High-Speed Planters Set the Pace

New planters promise to supercharge the planting process, but they also need inputs designed for application at faster rates.
High-Speed Planters Set the Pace
Jason Louks vividly remembers the 2013 planting season. That May, the grower from Blooming Prairie, Minnesota, had just a day and a half to plant his cornfields before the rain came and saturated his fields for several weeks. The unusually long, wet spring kept him out of the fields until June 20. That season, Louks could only plant 15 percent of his acres. He knew something had to change.

“2013 was our driving force,” he says. “We did not have enough time to make a corn crop.”

Like a rising number of growers in the Corn Belt, Louks has invested in a high-speed planter to maximize his time in the field. His goal in 2016 is to reduce his usual 14-day planting season into an eight- or 10-day period.

Time Is Money

“Progressive growers know time is money, and efficiency is one way they can increase their profitability, particularly when commodity prices are lower,” says Meade McDonald, Syngenta product lead.

According to McDonald,

“Progressive growers know time is money, and efficiency is one way they can increase their profitability, particularly when commodity prices are lower.”

Meade McDonald
speed is not the only factor when choosing the right planter. A grower needs a high-speed planter that will enable planting with the same quality, precision and placement, plus handle fertilizers and insecticides as a standard planter does. A standard planter travels 4.5 to 5 mph, while a high-speed model moves across fields at 8 to 10 mph, saving growers both time and money.

“In certain parts of the country, it could dramatically impact harvest,” says McDonald. “For example, growers in southern Minnesota have a compact planting season. If these growers are 10 days or two weeks late planting corn, a freeze in September could prematurely kill the crop. That’s the kind of risk mitigation that high-speed planters can address.”

Of course, almost doubling the speed of the planter will make it more prone to repairs and possibly shorten the machine’s life span. But growers like Louks who purchase high-speed planters are counting on the profits they make from increased crop yields to outweigh the greater equipment costs.

What Goes In

Most of the major agriculture equipment manufacturers—including John Deere, Case IH, Kinze and Horsch—are offering higher-speed planting technologies. But manufacturers of the chemicals that go into these planters also must keep up with the accelerating pace of planting.

To meet growers’ changing needs, Syngenta scientists and formulation experts are continuously developing new chemistries and refining existing products. One example is its line of Force® insecticide brands. For more than 25 years, Force CS liquid insecticide and Force 3G granular insecticide have offered growers outstanding corn rootworm (CRW) and early-season pest control. Even with advanced CRW–traited hybrids, experts don’t see the need for soil-applied insecticides like Force decreasing any time soon.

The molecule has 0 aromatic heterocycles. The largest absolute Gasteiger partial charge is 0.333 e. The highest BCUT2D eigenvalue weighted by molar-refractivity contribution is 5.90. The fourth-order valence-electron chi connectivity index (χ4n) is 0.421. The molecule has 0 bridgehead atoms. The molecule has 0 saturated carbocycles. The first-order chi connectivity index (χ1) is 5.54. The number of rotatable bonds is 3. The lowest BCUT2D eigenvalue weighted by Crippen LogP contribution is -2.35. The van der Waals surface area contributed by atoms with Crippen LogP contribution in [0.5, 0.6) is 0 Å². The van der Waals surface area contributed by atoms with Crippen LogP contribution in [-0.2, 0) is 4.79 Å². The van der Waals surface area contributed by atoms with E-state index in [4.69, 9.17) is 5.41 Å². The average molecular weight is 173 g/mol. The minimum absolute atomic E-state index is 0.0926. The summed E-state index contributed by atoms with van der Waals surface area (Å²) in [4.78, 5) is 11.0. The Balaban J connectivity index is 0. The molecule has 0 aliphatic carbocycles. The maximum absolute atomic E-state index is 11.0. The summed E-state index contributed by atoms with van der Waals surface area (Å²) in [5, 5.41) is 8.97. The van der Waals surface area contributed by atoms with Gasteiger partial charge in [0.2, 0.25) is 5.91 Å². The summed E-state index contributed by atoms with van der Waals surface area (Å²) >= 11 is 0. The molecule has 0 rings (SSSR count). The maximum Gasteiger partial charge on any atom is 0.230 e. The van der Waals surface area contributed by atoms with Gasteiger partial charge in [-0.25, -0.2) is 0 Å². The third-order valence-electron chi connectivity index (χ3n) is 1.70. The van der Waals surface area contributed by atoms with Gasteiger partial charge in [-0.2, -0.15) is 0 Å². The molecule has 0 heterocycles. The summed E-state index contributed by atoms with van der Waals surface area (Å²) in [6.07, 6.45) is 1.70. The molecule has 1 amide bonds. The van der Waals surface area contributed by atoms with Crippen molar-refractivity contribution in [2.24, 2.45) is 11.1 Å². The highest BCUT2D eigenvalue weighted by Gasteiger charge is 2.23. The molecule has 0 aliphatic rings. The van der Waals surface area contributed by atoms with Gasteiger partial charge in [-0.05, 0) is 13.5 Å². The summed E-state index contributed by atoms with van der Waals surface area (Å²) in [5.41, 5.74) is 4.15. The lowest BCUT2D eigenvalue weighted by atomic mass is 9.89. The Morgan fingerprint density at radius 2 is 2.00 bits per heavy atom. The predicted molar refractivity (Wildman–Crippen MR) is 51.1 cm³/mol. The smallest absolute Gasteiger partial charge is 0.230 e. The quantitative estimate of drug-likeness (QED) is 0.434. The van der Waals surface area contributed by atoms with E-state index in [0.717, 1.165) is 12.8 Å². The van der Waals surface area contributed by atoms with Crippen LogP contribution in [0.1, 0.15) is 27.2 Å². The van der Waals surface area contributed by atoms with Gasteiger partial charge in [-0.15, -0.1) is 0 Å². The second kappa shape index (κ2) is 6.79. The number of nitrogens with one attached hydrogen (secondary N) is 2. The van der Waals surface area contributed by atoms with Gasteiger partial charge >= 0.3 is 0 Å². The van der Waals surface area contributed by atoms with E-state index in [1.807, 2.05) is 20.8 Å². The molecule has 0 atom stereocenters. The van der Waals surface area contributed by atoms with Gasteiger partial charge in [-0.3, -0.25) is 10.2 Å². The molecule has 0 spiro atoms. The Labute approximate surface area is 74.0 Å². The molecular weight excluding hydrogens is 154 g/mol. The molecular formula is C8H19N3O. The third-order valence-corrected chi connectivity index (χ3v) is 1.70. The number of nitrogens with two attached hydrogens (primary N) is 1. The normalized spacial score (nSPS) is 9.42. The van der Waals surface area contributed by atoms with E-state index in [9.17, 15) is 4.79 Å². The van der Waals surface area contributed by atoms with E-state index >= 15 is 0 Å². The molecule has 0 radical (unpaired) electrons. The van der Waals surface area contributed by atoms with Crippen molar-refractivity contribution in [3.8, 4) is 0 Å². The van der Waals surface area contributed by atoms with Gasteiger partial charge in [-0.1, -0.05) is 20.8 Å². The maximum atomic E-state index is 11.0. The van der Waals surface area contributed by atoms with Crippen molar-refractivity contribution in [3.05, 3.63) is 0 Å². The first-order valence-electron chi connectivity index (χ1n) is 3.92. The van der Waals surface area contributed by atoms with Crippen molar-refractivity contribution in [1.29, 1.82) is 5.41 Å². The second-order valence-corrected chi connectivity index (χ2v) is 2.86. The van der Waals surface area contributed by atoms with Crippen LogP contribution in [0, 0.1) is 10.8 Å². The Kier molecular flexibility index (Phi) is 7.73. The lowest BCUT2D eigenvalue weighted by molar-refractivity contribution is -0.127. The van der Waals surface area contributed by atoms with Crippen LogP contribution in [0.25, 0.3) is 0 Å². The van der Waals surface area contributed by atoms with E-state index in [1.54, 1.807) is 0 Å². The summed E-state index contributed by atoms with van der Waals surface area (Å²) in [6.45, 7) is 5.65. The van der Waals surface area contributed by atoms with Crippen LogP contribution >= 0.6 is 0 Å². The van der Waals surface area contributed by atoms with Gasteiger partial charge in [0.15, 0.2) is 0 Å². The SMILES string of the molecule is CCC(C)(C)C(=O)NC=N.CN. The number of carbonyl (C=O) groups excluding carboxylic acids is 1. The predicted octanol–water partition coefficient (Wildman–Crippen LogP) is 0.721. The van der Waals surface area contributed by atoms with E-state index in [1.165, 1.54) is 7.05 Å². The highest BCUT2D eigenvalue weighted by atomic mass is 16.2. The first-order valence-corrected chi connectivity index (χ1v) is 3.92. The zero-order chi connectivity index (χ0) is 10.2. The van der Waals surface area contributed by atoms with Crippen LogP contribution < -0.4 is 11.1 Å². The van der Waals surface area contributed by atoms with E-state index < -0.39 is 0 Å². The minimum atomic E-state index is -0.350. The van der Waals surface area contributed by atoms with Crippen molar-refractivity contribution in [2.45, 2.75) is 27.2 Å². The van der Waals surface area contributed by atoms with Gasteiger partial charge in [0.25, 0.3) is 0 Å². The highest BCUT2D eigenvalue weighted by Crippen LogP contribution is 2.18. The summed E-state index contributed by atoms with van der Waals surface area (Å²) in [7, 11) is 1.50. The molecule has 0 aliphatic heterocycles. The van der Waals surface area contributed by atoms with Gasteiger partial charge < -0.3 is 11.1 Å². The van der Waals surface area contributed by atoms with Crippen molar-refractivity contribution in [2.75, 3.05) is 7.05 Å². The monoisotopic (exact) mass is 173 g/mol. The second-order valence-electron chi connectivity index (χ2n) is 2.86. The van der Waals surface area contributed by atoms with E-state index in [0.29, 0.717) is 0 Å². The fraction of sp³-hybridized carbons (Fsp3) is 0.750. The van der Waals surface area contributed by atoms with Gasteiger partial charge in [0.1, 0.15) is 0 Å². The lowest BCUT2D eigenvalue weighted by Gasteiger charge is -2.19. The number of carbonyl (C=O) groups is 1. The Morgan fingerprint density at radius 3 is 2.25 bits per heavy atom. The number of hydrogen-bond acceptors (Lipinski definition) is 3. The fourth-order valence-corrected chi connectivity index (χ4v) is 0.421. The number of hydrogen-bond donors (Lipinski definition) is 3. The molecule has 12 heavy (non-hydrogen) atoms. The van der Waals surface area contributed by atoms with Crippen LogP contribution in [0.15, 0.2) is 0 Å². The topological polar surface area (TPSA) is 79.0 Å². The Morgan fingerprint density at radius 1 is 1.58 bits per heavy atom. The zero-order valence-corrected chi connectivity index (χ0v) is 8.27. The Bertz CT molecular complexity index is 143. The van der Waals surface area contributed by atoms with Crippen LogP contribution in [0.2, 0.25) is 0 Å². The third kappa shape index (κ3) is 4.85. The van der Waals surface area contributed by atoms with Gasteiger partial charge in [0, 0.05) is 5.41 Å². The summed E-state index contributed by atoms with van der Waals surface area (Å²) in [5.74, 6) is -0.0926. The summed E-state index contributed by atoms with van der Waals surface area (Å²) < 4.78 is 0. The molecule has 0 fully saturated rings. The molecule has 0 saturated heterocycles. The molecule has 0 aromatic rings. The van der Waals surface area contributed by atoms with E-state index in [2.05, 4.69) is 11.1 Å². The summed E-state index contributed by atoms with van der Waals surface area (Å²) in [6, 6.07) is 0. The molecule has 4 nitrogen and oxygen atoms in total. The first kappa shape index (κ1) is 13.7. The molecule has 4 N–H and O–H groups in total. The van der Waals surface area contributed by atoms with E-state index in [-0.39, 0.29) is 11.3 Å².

Kevin Scholl, Syngenta agronomic service representative from Wyoming, Illinois, says Force products are the best options for growers in his area who need to control moderate- to high-infestation levels of CRW. “A large part of Illinois is a high-pressure CRW area, and other liquid products are not able to handle such high pressure consistently,” he says.
Progressive growers know time is money, & efficiency is one way to increase profitability.

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To continue offering Force to growers who have a stronger need for speed and efficiency at planting, Syngenta is developing Force Evo, an easier-to-load liquid formulation, with registration anticipated in time for the 2017 planting season.

“Growers want a product like Force that is high-performing on CRW,” says McDonald. “But they also want a product that is concentrated and easy-to-load for faster planting. This new formulation will offer that.”

Force Evo is a back-to-basics product, according to McDonald, and well-suited for high-speed planters because of its easy-to-load setup, speed and efficiency. Upon registration, this new, simpler formulation will provide easier cleanout, better pumping flowability and more complete emptying of bags. It also will offer the same closed-system packaging as Force CS, will work with existing Force CS equipment and will be compatible with most commonly used starter fertilizers.

Room to Grow

Standard Planters Travel 4.5–5 mph
High-Speed Planters Travel 8–10 mph
“This new formulation gives us room to grow,” says Neill Newton, a Syngenta applications specialist. “It will help us expand and venture into new territory with Force, whether that be through formulation, packaging or the delivery system. With high-speed planters and the Force product, we have the ability to deliver much higher rates, due to the design of the application system and the capacity of the pump.”

Field trials also show that Force Evo provides better root protection than its competitors, including Capture® LFR® insecticide. With better performance and greater convenience, speed and efficiency, Force Evo will be well-suited for unpredictable Midwest springs.

“High-speed planters may be the way of the future,” says Newton. “If so, Syngenta and Force will have no problem keeping up.”